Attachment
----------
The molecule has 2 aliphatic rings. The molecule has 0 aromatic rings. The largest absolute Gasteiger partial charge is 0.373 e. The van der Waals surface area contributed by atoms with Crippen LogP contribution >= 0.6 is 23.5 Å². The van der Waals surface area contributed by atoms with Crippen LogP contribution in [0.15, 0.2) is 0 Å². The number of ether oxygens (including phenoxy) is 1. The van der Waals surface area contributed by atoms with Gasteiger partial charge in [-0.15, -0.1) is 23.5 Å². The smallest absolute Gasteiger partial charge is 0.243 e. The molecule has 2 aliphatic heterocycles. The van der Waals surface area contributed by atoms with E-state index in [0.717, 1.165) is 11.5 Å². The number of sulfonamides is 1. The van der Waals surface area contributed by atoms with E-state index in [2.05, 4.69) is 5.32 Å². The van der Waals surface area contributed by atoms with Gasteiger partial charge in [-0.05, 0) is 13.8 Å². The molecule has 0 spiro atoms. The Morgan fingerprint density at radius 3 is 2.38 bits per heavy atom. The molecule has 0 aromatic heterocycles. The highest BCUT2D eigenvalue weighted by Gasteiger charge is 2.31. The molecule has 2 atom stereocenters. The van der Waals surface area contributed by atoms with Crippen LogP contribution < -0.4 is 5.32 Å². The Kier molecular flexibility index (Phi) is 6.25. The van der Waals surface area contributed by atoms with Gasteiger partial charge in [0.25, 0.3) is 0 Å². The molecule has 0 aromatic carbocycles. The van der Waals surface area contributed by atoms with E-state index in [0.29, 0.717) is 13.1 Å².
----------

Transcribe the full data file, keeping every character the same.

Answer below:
The molecule has 2 aliphatic rings. The molecule has 0 aromatic rings. The largest absolute Gasteiger partial charge is 0.373 e. The van der Waals surface area contributed by atoms with Crippen LogP contribution >= 0.6 is 23.5 Å². The van der Waals surface area contributed by atoms with Crippen LogP contribution in [0.15, 0.2) is 0 Å². The number of ether oxygens (including phenoxy) is 1. The van der Waals surface area contributed by atoms with Gasteiger partial charge in [-0.15, -0.1) is 23.5 Å². The smallest absolute Gasteiger partial charge is 0.243 e. The molecule has 2 aliphatic heterocycles. The van der Waals surface area contributed by atoms with E-state index in [0.717, 1.165) is 11.5 Å². The number of sulfonamides is 1. The van der Waals surface area contributed by atoms with E-state index in [2.05, 4.69) is 5.32 Å². The van der Waals surface area contributed by atoms with Gasteiger partial charge in [-0.05, 0) is 13.8 Å². The molecule has 0 spiro atoms. The Morgan fingerprint density at radius 3 is 2.38 bits per heavy atom. The molecule has 0 aromatic heterocycles. The highest BCUT2D eigenvalue weighted by Gasteiger charge is 2.31. The molecule has 2 atom stereocenters. The van der Waals surface area contributed by atoms with Crippen LogP contribution < -0.4 is 5.32 Å². The Kier molecular flexibility index (Phi) is 6.25. The van der Waals surface area contributed by atoms with Gasteiger partial charge in [0.25, 0.3) is 0 Å². The molecule has 0 aromatic carbocycles. The van der Waals surface area contributed by atoms with E-state index in [0.29, 0.717) is 13.1 Å².